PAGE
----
This method is for anyone with musical training and at least some experience with a plucked stringed instrument who might wish to take up studying the theorbo. It is also for lutenists and theorbists of any level who wish to improve their playing. Whilst it is also possible to begin one’s musical life playing the theorbo, it is generally preferable (particularly for children) to begin by playing plucked stringed instrument of smaller dimensions.
During the period of time in which the theorbo was commonly used, the 1600s, no practical method, in a form we might recognise as such today, was written. Among the various manuscripts written for this instrument and compiled during the Baroque era, there are some that contain musical examples that are useful for the study of the instrument (passaggi, cadences, chords and melodic progressions). However, these writings, which are oen anonymous, contain many errors, and sometimes do not approach the subject matter systematically. Furthermore, the musical material contained in these manuscripts is not relevant, and so they cannot be used as study methods for the theorbo as they stand. Apart from these, there is also a certain number of texts on basso continuo playing from the 1600s which are specifically for the theorbo.
The above writings, together with the printed tablatures and musical manuscripts that we will discuss further on, have been used as the working material from which we have drawn inspiration for a progressive and systematic practical method.
Since the beginning of the 20th century a number of practical methods for the lute have been published, but none for the theorbo. This may be justified by the fact that the repertoire for solo lute is much more extensive, but at the same time it is also true that theorbo music has very different characteristics. An autonomous approach to technique, repertoire and basso continuo playing is therefore required. This is, therefore, the first-published practical playing method for the theorbo.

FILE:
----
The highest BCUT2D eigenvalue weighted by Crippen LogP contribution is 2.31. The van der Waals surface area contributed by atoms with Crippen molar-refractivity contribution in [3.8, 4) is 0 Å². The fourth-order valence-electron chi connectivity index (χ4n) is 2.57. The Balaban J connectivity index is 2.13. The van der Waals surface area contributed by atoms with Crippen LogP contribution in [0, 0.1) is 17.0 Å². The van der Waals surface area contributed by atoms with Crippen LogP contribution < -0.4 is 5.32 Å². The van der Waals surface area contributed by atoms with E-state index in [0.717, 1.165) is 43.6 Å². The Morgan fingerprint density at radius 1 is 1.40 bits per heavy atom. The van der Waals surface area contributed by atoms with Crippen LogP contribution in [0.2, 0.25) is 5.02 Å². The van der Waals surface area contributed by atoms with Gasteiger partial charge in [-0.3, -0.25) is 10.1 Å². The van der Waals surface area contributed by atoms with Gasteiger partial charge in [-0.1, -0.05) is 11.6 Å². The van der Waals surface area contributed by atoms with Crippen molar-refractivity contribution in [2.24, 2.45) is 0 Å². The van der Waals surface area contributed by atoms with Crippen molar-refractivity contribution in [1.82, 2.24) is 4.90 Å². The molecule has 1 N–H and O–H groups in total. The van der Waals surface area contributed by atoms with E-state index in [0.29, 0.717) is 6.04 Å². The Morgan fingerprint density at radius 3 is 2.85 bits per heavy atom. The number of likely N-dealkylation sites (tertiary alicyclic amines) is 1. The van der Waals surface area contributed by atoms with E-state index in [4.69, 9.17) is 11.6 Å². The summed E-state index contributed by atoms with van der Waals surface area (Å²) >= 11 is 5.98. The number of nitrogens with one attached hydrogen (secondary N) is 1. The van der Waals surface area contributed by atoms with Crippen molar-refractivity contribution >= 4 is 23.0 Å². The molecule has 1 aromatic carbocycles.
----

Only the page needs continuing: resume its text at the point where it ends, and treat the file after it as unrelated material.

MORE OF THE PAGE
* The Instrument
* The Repertoire
* Tablature and Standard Notation
* Characteristics of Writing in Music for the Theorbo
* General Posture
* Foundations for playing
* One-Octave Scales
* One-Octave Scales with Bordoni
* Reading in Standard Notation
* Two-Note Chords
* Two-Octave Scales
* Mechanical Exercises for the Left Hand
* Scales in Thirds
* Basso Continuo
* Ostinato Bass-Lines
Francesca Torelli was born in Reggio Emilia, Italy. After earning a degree in lute with the highest marks at the Conservatory of Verona under the guidance of Orlando Cristoforetti, she completed her studies with Nigel North at the Guildhall School of Music in London. At the same time, she studied renaissance and baroque singing with Auriol Kimber.
From the beginning, her concert activities have featured the repertoires for voice and lute (singing while accompanying herself on the instrument), as well as the solo repertoire for lute and theorbo and basso continuo.
As a soloist, she has participated in numerous festivals in Europe and Australia. She has collaborated with the orchestra of the Maggio Musicale Fiorentino, the Vivaldi ensemble of the Solisti Veneti, and with various choirs and chamber orchestras. She has recorded for the labels Dynamic, Stradivarius, Mondo Musica and Nuova Era, with the ensembles Sans souci, Cappella Palatina, Accademia Farnese and the chamber orchestra Offerta Musicale of Venice. She has also recorded for the national Italian radio (RAI Radiotre) and for other radio and television networks throughout Europe. She has provided the music for various theatrical productions and has appeared as a lutenist on television programs for RAI 2, Channel 4, and others. For over a decade she has performed in concert and on disc (for the label Tactus) as theorbist with the ensemble Cappella Artemisia, participating in numerous European festivals.
She has also made two solo recordings (on Tactus) of music for lute and theorbo by Alessandro Piccinini and Pietro Paolo Melli. She has edited publications of music for theorbo (for SPES), and written articles on certain Italian composers for lute for various musical periodicals.
She is the founder and director of the ensemble Scintille di musica with whom she has recorded a CD for EMI Classic: Mantova, la musica alla corte dei Gonzaga, featuring the voice of Angelo Branduardi.
She has taught lute at the conservatories of Bari and Vicenza and has held seminars and master classes at numerous Universities and musical institutions; since 2000 she is professor of lute at the Giuseppe Verdi Conservatory in Milan.